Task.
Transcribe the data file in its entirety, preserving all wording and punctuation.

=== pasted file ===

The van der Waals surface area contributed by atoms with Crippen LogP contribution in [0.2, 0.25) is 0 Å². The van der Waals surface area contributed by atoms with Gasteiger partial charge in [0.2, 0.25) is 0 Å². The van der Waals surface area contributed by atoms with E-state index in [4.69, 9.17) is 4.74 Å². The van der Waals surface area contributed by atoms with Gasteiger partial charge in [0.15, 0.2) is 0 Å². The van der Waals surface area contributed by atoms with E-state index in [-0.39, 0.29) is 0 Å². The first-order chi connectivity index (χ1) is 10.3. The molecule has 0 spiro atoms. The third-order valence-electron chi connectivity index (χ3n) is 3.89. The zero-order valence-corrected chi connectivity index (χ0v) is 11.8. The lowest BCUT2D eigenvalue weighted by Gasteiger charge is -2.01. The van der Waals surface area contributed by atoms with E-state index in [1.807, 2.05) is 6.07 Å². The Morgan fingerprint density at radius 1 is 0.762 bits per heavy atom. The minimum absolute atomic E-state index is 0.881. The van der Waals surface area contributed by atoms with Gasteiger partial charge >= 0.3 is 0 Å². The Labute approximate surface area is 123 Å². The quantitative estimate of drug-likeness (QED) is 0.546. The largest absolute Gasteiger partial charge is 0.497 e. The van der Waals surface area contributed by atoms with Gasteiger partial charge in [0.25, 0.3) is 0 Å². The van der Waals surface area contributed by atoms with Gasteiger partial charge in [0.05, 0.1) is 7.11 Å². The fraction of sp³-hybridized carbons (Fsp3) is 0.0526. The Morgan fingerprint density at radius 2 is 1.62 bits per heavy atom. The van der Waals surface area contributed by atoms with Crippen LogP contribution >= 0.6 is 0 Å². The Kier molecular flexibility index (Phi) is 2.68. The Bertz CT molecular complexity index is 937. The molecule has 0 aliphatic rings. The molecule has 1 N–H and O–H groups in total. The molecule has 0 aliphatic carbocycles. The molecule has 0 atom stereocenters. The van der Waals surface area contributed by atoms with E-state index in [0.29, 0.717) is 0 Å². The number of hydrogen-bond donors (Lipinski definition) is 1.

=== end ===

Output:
The van der Waals surface area contributed by atoms with Crippen LogP contribution in [0.2, 0.25) is 0 Å². The van der Waals surface area contributed by atoms with Gasteiger partial charge in [0.2, 0.25) is 0 Å². The van der Waals surface area contributed by atoms with E-state index in [4.69, 9.17) is 4.74 Å². The van der Waals surface area contributed by atoms with Gasteiger partial charge in [0.15, 0.2) is 0 Å². The van der Waals surface area contributed by atoms with E-state index in [-0.39, 0.29) is 0 Å². The first-order chi connectivity index (χ1) is 10.3. The molecule has 0 spiro atoms. The third-order valence-electron chi connectivity index (χ3n) is 3.89. The zero-order valence-corrected chi connectivity index (χ0v) is 11.8. The lowest BCUT2D eigenvalue weighted by Gasteiger charge is -2.01. The van der Waals surface area contributed by atoms with E-state index in [1.807, 2.05) is 6.07 Å². The Morgan fingerprint density at radius 1 is 0.762 bits per heavy atom. The minimum absolute atomic E-state index is 0.881. The van der Waals surface area contributed by atoms with Gasteiger partial charge >= 0.3 is 0 Å². The Labute approximate surface area is 123 Å². The quantitative estimate of drug-likeness (QED) is 0.546. The largest absolute Gasteiger partial charge is 0.497 e. The van der Waals surface area contributed by atoms with Gasteiger partial charge in [0.25, 0.3) is 0 Å². The van der Waals surface area contributed by atoms with Gasteiger partial charge in [0.05, 0.1) is 7.11 Å². The fraction of sp³-hybridized carbons (Fsp3) is 0.0526. The Morgan fingerprint density at radius 2 is 1.62 bits per heavy atom. The van der Waals surface area contributed by atoms with Crippen LogP contribution >= 0.6 is 0 Å². The Kier molecular flexibility index (Phi) is 2.68. The Bertz CT molecular complexity index is 937. The molecule has 0 aliphatic rings. The molecule has 1 N–H and O–H groups in total. The molecule has 0 aliphatic carbocycles. The molecule has 0 atom stereocenters. The van der Waals surface area contributed by atoms with E-state index in [0.29, 0.717) is 0 Å². The number of hydrogen-bond donors (Lipinski definition) is 1.